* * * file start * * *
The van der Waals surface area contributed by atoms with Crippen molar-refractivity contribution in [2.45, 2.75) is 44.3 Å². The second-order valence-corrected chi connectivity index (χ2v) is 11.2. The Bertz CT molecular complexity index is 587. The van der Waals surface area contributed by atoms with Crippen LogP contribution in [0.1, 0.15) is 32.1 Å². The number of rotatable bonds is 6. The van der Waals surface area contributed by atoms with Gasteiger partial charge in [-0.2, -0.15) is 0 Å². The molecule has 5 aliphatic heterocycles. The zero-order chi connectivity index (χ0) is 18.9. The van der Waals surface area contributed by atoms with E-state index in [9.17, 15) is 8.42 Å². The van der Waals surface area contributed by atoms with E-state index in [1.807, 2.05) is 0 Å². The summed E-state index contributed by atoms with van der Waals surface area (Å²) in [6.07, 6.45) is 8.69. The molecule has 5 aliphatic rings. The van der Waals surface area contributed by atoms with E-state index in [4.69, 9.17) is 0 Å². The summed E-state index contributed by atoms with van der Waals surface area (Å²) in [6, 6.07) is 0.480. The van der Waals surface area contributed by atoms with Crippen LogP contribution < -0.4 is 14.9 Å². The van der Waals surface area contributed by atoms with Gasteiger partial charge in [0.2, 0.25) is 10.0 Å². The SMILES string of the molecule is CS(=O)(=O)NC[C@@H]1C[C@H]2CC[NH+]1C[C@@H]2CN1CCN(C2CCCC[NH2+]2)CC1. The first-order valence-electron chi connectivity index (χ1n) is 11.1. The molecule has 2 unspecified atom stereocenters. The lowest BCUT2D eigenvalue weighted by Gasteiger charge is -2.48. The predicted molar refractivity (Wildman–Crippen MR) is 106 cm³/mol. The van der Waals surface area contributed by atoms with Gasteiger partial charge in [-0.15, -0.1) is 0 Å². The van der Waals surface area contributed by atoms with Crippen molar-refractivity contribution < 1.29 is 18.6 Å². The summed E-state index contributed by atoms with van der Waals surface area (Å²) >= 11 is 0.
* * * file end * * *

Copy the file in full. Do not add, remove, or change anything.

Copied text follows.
The van der Waals surface area contributed by atoms with Crippen molar-refractivity contribution in [2.45, 2.75) is 44.3 Å². The second-order valence-corrected chi connectivity index (χ2v) is 11.2. The Bertz CT molecular complexity index is 587. The van der Waals surface area contributed by atoms with Crippen LogP contribution in [0.1, 0.15) is 32.1 Å². The number of rotatable bonds is 6. The van der Waals surface area contributed by atoms with Gasteiger partial charge in [-0.2, -0.15) is 0 Å². The molecule has 5 aliphatic heterocycles. The zero-order chi connectivity index (χ0) is 18.9. The van der Waals surface area contributed by atoms with E-state index in [9.17, 15) is 8.42 Å². The van der Waals surface area contributed by atoms with E-state index in [1.807, 2.05) is 0 Å². The summed E-state index contributed by atoms with van der Waals surface area (Å²) in [6.07, 6.45) is 8.69. The molecule has 5 aliphatic rings. The van der Waals surface area contributed by atoms with E-state index in [4.69, 9.17) is 0 Å². The summed E-state index contributed by atoms with van der Waals surface area (Å²) in [6, 6.07) is 0.480. The van der Waals surface area contributed by atoms with Crippen LogP contribution < -0.4 is 14.9 Å². The van der Waals surface area contributed by atoms with Gasteiger partial charge in [0.2, 0.25) is 10.0 Å². The SMILES string of the molecule is CS(=O)(=O)NC[C@@H]1C[C@H]2CC[NH+]1C[C@@H]2CN1CCN(C2CCCC[NH2+]2)CC1. The first-order valence-electron chi connectivity index (χ1n) is 11.1. The molecule has 2 unspecified atom stereocenters. The lowest BCUT2D eigenvalue weighted by Gasteiger charge is -2.48. The predicted molar refractivity (Wildman–Crippen MR) is 106 cm³/mol. The van der Waals surface area contributed by atoms with Gasteiger partial charge in [-0.15, -0.1) is 0 Å². The van der Waals surface area contributed by atoms with Crippen molar-refractivity contribution < 1.29 is 18.6 Å². The summed E-state index contributed by atoms with van der Waals surface area (Å²) >= 11 is 0.